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Steel, aluminum tariffs leads to price hikes, uncertainity for area firms

Steel, aluminum tariffs leads to price hikes, uncertainity for area firms

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Area steel manufacturers face uncertainty and are passing higher costs to customers after exemptions on the Trump administration’s steel and aluminum tariffs expired. 

“We’re paying more now in tariffs,” said Chris Ulbrich, CEO of Ulbrich Steel & Specialty Metals Inc. in Wallingford and North Haven. “We buy from Europe and that’s a 25 percent increase.” 

Exemptions for materials from Canada, Mexico, Brazil, and the European Union expired June 1. The tariffs have brought higher prices for many manufacturers and construction firms, and considerable uncertainty for both importers and domestic manufacturers of steel and aluminum.

The 25 percent steel and 10 percent aluminum tariffs enacted earlier this year were seen as a way to stop countries such as China from “dumping” steel into the U.S. market. Dumping is a practice of undercutting U.S. prices, often with support from government subsidies, and it has led to a sharp decrease in domestic. steel production.

The additional tax is expected to bring more business back to U.S. steel and aluminum mills, but the companies that buy steel, mainly manufacturers and construction firms, have started to feel the sting of higher domestic prices and supply disruptions.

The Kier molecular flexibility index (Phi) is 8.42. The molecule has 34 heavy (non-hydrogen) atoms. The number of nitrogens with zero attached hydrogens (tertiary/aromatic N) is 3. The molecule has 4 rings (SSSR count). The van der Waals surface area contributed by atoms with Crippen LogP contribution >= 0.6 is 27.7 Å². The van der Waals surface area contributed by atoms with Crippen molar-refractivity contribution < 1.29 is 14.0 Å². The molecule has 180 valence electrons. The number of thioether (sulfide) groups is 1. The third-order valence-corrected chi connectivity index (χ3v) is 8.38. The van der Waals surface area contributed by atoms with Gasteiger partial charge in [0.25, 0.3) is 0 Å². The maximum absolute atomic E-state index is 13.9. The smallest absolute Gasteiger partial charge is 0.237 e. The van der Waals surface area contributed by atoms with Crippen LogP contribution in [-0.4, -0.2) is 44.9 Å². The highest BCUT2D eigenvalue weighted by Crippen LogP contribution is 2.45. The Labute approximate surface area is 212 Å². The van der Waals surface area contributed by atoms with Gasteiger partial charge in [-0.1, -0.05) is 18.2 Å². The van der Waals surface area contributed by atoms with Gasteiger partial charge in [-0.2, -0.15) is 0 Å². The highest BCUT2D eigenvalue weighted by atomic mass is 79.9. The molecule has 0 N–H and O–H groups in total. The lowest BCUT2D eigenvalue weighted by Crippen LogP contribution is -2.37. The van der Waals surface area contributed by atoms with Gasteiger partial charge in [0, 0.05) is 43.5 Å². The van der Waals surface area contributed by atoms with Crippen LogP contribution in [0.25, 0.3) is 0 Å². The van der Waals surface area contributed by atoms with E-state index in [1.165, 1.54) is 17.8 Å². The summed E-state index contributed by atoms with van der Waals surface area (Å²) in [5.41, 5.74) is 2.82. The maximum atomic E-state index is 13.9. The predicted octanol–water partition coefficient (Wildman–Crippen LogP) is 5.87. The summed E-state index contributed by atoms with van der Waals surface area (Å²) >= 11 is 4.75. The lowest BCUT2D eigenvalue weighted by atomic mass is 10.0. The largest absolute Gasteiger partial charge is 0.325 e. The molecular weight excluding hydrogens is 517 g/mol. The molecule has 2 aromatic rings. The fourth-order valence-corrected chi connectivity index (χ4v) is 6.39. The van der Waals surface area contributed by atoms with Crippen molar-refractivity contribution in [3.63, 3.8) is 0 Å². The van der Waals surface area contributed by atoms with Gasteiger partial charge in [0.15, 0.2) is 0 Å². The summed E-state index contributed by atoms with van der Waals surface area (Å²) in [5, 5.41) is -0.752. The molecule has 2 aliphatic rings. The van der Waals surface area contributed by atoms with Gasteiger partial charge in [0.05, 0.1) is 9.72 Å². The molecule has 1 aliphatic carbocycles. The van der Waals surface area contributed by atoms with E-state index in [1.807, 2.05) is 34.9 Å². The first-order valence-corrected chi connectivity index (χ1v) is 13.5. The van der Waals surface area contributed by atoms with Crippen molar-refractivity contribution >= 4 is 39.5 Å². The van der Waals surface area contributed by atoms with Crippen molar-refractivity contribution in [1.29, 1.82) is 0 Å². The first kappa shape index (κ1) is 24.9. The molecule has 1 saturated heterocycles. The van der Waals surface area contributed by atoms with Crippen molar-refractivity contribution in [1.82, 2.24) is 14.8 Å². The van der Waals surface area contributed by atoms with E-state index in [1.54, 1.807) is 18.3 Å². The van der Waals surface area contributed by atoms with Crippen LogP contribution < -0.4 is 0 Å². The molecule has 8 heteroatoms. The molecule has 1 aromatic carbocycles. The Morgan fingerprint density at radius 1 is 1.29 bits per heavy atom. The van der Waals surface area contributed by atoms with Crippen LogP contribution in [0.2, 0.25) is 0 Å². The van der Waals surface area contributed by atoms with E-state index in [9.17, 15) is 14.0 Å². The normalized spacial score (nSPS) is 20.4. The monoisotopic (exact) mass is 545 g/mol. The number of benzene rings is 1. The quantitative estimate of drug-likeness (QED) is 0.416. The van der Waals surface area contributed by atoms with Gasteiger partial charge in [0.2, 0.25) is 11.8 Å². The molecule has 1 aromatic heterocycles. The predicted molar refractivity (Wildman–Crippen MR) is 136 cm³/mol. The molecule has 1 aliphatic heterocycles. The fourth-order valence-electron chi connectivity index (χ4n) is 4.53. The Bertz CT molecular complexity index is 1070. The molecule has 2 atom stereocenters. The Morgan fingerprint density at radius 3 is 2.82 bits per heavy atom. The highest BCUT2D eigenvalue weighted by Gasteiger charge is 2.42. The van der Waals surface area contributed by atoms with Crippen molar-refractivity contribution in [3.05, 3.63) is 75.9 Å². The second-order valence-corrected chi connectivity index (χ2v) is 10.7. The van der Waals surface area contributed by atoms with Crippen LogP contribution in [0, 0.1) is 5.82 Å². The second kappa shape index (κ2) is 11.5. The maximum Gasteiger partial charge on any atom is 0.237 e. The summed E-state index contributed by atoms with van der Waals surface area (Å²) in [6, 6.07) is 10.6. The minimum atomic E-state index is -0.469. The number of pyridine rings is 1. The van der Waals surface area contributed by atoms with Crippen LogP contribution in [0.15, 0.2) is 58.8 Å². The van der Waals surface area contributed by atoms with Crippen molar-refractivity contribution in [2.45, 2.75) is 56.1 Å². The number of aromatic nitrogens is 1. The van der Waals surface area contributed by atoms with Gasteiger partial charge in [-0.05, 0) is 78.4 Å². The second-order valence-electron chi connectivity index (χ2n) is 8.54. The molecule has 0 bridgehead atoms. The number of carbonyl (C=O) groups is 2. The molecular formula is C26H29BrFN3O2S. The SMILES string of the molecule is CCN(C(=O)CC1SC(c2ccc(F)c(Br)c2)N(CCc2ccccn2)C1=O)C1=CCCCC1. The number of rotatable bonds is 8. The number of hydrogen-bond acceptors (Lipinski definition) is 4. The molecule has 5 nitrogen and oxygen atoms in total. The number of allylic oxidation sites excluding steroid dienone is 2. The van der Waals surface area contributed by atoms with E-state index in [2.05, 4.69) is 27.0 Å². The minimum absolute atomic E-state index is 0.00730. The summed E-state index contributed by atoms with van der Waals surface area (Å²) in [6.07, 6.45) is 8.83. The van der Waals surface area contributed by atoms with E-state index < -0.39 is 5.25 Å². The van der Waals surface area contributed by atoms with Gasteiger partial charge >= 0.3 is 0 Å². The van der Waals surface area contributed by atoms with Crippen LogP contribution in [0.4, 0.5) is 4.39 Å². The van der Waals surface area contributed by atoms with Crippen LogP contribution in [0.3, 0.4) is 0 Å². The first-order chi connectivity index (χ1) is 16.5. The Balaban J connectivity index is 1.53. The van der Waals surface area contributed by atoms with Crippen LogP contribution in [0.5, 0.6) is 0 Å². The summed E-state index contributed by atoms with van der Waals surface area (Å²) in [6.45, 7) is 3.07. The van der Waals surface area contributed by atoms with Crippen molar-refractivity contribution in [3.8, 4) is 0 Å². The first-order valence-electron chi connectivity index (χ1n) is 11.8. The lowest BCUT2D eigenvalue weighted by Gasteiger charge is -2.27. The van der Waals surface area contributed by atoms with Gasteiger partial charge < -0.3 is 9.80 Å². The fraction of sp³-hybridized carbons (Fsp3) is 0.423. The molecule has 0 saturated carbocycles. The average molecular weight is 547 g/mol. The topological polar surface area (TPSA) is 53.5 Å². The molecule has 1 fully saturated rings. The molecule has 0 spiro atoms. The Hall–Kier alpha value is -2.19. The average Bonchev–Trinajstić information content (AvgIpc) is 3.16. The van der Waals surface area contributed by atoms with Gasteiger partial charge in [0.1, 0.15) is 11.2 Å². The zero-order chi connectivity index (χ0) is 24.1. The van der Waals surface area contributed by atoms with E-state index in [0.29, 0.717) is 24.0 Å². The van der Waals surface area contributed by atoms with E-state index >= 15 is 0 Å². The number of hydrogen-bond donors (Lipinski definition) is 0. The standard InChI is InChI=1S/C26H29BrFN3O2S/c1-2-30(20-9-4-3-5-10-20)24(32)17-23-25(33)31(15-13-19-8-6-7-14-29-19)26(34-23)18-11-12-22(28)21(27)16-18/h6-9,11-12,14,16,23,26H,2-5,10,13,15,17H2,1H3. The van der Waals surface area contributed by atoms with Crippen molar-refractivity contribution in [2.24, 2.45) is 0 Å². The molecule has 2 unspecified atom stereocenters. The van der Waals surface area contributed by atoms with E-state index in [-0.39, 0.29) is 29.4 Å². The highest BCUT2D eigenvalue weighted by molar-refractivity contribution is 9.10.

Ulbrich and others said domestic suppliers aren’t prepared to handle the increased volume. Ron Dziema, owner of Specialty Metal Fabrication Inc. on Cheshire Road in Meriden, and David Hunt, president of Berlin Steel, said the domestic steel mills began raising their prices before the tariffs were ordered. Prices have now increased by as much as 40 percent. 

One of the largest steel mills in the country, Nucor Corp., which has an operation on Toelles Road in Wallingford, announced last week it expected significant earnings increases in its second quarter ending June 30. The company is headquartered in Charlotte, North Carolina. 

“Our improved earnings are the result of much stronger market conditions that we believe have been positively impacted by deregulation, tax reform and higher, stable oil prices,” the company said in a financial statement to investors. Stock prices at the end of the current quarter are expected to be double the $1 per diluted share price last year at this time. 

For commercial builders, who have also been hit with 20 percent tariffs on Canadian softwood lumber, the cost of rebar and other metals already have gone up 15 to 20 percent from early this year.

“These tariffs will translate into higher costs for consumers and U.S. businesses that use these products, including home builders,” Randy Noel, chairman of the National Association of Home Builders, stated in a May announcement. “Tariffs hurt consumers and harm housing affordability.” 

Ulbrich, who buys steel from France and has a customer in Mexico, said its “likely we’re going to lose that (Mexican customer’s) business, but it’s only a small part of our business. It’s not going to hit us drastically.”

Hunt, meanwhile, said domestic steel suppliers are now charging the same price as some of their foreign competitors, even after the tariffs. He also said there’s currently a backlog of domestic supply to help keep up with demand, but believe the higher costs will eventually affect business.  

Howard Lohmann, owner of Logan Steel in Meriden, is also passing the prices on to customers. 

“There’s been very little resistance,” said Lohmann, who deals with scrap in addition to manufacturing, fabricating and finishing.

Dziema, whose company makes telecommunications products, said he has built the added costs on as a customer surcharge.

“The pricing has to be passed on or you’re out of business,” Dziema said. “Ultimately, someone is going to have to pay for it.”


Twitter: @Cconnbiz